At http://anthropology.net/2014/02/07/oldest-hominin-footprints-found-outsi… … is a report on the discovery of human footprints at Happisburg in Norfolk, going back, it is believed, to 850,000 years ago. Ther research was headed by Nick Ashton of the British Museum. This is probably not the best site to read this story so see also www.archaeology.co.uk/articles/features/colonising-britain-one-million-y… which is the web site of Current Archaeology and the article is right out of the current issue (Feb/March 2014). This can be purchased at WH Smith nowadays – worth the pennies.
The footrpints, above, belong to both children and adults, captured for posterity – or perhaps not. They were subsequently washed away by the tide.
At British Archaeology of September 2010 there was another article on Happisburg. It all began with the discovery of a beautiful black flint tool by a man taking his dog for a walk. it was half sticking out of the cliff face – there had recently been a collapse of material. At Happisburgh a submerged forest was uncovered (reported on In the News two years ago). Tree roots could clearly be seen on the beach.
The story at Current Archaeology (above link) 288 has the headline One Million years (which says the footprints are 900,000 years of age. The headline is also the title of an exhibition at the Natural History Museum, beginning on February 23rd (and going on until September). The discovery was found beneath cliffs composed of sand, gravels, and silt (or mud) that indicates an estuary situation, on a bay of the sea. Britain was still joined to Europe at that time so this interpretation is not definite, although they are thinking in terms of the southern basin of the North Sea being dry land and the northern basin of the North Sea being open water.
The story begins in the 19th century when fishermen brought up teeth, bones and horns of extinct animals, off the Norfolk coast. In 1825 a high February tide swept away large sections of the cliffs and exposed fossil peat, fir cones, animal bones, and tree stumps. The prehistoric landscape is thought to stretch 50 miles under the sea – and it became geologically known as the Cromer Forest Bed. In 1877 another tidal surge together with a storm caused large heaps of ironstone to be washed up on the Happisburgh beach. These were covered with the impression of leaves from oak, beech, elm. birch and willow. This tweeked the fancy of Clement Reid, a palaeobotanist, and using a boat and a grab hook he wet out to sea to collect further examples. The realisation that Britain had once been joined to the continent slowly sank in.
Palaeolithic tools are found across much of Britain but the physical remains of the people that made them are few and far between. Fragments of human bone have been found at Swanscombe in Kent, at Pontnewydd in N Wales, Kents Cavern in Devon, Gough's Cave in Somerset and Boxgrove in Surrey. Pakefield near Lowestoft in Suffolk became famous fr ht e stone tools that came out of the cliff (see above) and for stratified deposits tha also contain fossil animals and fossil plant material. The finds indicate a Mediterranean climate – at 700,000 years ago. In contrast, the Happsiburgh footprints at 900,000 years ago are said to resemble the sort of flora that exists in southern Scandinavia in the modern world. So, we have what look like two Interglacial episodes. Unfortunately, geology does not recognise catastrophism as a factor in the laying down of sedimentary material, even when it consists of mud, sand and gravels.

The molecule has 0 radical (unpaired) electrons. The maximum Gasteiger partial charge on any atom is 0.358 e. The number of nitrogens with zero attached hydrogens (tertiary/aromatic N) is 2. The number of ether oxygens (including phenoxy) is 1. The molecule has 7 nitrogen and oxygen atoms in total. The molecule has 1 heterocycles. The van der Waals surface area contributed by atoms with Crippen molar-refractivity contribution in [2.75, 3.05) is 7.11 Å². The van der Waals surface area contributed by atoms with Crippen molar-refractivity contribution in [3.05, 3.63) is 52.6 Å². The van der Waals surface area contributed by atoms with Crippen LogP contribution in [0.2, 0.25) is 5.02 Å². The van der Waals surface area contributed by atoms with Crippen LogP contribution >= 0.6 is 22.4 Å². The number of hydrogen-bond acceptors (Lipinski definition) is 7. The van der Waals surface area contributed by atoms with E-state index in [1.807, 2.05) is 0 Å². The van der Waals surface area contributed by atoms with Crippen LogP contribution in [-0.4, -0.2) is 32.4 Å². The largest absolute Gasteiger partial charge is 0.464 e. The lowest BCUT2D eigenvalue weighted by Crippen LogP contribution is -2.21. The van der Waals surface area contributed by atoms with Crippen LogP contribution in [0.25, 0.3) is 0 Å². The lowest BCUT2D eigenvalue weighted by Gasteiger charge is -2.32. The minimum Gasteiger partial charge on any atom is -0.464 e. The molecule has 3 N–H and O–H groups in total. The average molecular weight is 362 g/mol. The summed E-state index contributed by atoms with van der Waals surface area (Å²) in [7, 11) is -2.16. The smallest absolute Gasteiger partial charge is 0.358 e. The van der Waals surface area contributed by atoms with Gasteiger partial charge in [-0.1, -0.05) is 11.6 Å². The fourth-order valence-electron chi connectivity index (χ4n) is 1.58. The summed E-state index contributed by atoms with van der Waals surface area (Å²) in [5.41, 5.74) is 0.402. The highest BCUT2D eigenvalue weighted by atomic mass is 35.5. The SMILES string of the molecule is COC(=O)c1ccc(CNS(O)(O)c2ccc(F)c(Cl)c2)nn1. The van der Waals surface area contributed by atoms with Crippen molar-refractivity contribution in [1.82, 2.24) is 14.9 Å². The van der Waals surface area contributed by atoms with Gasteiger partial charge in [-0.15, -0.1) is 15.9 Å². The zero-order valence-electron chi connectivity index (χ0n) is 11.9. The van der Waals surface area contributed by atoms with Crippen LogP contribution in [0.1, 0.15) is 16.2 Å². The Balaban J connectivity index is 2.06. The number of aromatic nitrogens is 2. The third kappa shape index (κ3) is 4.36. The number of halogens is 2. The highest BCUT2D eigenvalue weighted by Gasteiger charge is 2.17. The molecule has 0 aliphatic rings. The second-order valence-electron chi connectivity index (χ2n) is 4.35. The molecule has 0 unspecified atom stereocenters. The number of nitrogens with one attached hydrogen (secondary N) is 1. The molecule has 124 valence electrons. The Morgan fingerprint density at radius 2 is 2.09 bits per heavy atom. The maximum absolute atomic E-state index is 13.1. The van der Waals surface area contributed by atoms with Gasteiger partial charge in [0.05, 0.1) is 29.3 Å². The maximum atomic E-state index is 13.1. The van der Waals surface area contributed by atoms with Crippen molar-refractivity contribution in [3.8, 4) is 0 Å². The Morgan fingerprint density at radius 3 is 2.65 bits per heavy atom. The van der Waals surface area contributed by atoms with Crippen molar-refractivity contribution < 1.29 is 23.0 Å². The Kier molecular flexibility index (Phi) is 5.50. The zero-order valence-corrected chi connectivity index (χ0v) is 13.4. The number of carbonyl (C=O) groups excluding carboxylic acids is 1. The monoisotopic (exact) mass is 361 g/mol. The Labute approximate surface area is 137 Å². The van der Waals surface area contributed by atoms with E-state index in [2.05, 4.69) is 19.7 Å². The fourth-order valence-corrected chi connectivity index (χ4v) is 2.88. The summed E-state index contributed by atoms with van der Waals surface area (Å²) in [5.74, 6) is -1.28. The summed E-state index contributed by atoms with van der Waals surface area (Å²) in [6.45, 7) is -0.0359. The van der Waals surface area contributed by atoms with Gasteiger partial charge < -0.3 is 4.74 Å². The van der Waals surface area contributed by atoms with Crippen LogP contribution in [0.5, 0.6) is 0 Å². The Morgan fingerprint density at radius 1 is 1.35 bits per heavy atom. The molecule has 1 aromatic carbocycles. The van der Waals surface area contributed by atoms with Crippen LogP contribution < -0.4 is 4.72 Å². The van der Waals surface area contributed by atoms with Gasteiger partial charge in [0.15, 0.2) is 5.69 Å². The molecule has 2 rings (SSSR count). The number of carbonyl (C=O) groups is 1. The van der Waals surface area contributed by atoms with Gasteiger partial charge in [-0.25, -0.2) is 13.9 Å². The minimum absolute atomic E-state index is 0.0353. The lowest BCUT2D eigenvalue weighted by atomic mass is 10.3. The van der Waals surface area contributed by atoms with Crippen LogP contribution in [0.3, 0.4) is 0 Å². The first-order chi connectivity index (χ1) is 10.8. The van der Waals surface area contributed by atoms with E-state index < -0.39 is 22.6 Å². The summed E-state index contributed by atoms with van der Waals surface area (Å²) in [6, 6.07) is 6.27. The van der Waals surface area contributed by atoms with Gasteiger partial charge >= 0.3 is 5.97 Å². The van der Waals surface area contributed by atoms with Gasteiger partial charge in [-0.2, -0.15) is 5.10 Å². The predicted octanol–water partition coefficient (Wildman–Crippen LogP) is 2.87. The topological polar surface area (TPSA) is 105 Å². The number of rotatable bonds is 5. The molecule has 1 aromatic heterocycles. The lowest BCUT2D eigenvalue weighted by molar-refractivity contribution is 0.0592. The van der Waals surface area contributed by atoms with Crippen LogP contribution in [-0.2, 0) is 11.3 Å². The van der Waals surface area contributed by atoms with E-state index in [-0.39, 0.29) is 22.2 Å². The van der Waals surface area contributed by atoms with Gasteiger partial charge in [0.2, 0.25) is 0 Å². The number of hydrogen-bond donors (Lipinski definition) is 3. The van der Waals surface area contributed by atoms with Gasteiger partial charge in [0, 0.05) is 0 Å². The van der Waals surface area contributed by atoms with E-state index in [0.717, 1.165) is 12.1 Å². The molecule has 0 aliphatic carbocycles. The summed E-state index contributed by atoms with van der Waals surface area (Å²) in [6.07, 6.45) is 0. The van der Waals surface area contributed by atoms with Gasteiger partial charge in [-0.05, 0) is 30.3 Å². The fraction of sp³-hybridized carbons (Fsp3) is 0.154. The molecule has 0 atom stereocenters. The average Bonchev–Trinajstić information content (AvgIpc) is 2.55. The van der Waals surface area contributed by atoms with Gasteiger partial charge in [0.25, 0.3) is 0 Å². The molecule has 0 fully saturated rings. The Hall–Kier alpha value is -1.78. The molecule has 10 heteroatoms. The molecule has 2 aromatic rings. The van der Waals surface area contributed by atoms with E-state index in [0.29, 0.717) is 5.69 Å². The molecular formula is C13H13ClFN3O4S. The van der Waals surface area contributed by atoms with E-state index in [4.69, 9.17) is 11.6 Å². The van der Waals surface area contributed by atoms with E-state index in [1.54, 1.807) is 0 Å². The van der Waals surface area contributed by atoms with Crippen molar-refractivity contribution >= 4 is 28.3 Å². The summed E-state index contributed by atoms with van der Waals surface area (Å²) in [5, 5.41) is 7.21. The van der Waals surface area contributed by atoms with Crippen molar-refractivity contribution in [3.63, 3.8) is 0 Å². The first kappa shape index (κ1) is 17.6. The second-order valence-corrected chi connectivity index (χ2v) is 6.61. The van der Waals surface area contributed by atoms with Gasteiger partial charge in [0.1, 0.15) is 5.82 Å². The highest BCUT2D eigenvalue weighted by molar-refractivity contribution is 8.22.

Next on the research horizon is the bottom of the N Sea. Doggerland is soon to be explored – but how much damage has been done by the offshire whirlygigs? The Dogger Bank is thought to have been an island until 5000BC. This opinion is an estimate driven by uniformitarian rates of sea level rise – and does not take into account periodic catastrophes that may have caused sudden and unpredictable rises in sea level. In other words, sea level rise by spurts and lulls, rather than a continuous and gradual process. We don't know when the island of the Dogger Bank was submerged. It could have been just a few thousand years ago.
Sites such as Pakesfield and Happisburgh are too early for effective use of C14 dating methodology. Anything older than 40,000 years ago is subject to error and considered unrealiable. How much this has to do with a massive C14 plataeu at the time is unclear but it is notable that this date coincides with a major Pleistocene extinction event, which decimated large numbers of mammals of all kinds. It also happens to coincide with th disappearance of the Neanderthals, and the subsequent appearance of modern humans. Is there a connection – and is that connection due to a catastrophic event (or events).
The Anglian ice sheet is thought to have altered much of the geology of Norfolk around 450,000 years ago – and you can see huge blocks of chalk that have either been pushed by glaciers or by water (in a catastrophic manner). So, the geology is used to date strata – and not C14. Plants and animals also give a clue to dates – or the sequence of events. Animals change over time and the lowly vole is one such animal that has proved useful in this respect. Modern voles have teeth that keep on growing but early voles had teeth with fixed roots. At Pakesfield the voles were the latter. It's a fascinating subject – and some very clever work has been done. Dates don't really matter in the grand scheme of things (900,000 years or 100,000 years are pretty meaningless terms). However, the passage of time is important for the gradualists – the uniformitarian hypothesis which is the consensus lynch pin of all things older than last year. Therefore, should we just shrug our shoulders and go along with the flow – or should we point out there is another way of looking at things. Are the footprints really 900,000 years of age?